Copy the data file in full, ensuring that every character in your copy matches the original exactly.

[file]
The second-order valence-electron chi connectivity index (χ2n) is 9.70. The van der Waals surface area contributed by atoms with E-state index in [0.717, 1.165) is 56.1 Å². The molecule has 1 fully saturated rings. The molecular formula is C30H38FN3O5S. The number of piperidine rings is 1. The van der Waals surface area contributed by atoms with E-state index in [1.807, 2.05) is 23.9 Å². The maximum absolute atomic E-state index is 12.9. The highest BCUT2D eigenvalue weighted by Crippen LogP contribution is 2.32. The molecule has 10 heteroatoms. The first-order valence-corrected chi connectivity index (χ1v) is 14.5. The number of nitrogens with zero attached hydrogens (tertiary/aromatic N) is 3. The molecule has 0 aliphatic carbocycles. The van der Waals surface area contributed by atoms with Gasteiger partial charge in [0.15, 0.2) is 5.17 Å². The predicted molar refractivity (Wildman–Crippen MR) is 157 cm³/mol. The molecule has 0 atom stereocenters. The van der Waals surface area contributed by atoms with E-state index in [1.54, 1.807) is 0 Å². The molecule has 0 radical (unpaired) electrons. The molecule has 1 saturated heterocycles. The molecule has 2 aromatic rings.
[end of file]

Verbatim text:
The second-order valence-electron chi connectivity index (χ2n) is 9.70. The van der Waals surface area contributed by atoms with E-state index in [0.717, 1.165) is 56.1 Å². The molecule has 1 fully saturated rings. The molecular formula is C30H38FN3O5S. The number of piperidine rings is 1. The van der Waals surface area contributed by atoms with E-state index in [1.807, 2.05) is 23.9 Å². The maximum absolute atomic E-state index is 12.9. The highest BCUT2D eigenvalue weighted by Crippen LogP contribution is 2.32. The molecule has 10 heteroatoms. The first-order valence-corrected chi connectivity index (χ1v) is 14.5. The number of nitrogens with zero attached hydrogens (tertiary/aromatic N) is 3. The molecule has 0 aliphatic carbocycles. The van der Waals surface area contributed by atoms with Gasteiger partial charge in [0.15, 0.2) is 5.17 Å². The predicted molar refractivity (Wildman–Crippen MR) is 157 cm³/mol. The molecule has 0 atom stereocenters. The van der Waals surface area contributed by atoms with E-state index in [1.54, 1.807) is 0 Å². The molecule has 0 radical (unpaired) electrons. The molecule has 1 saturated heterocycles. The molecule has 2 aromatic rings.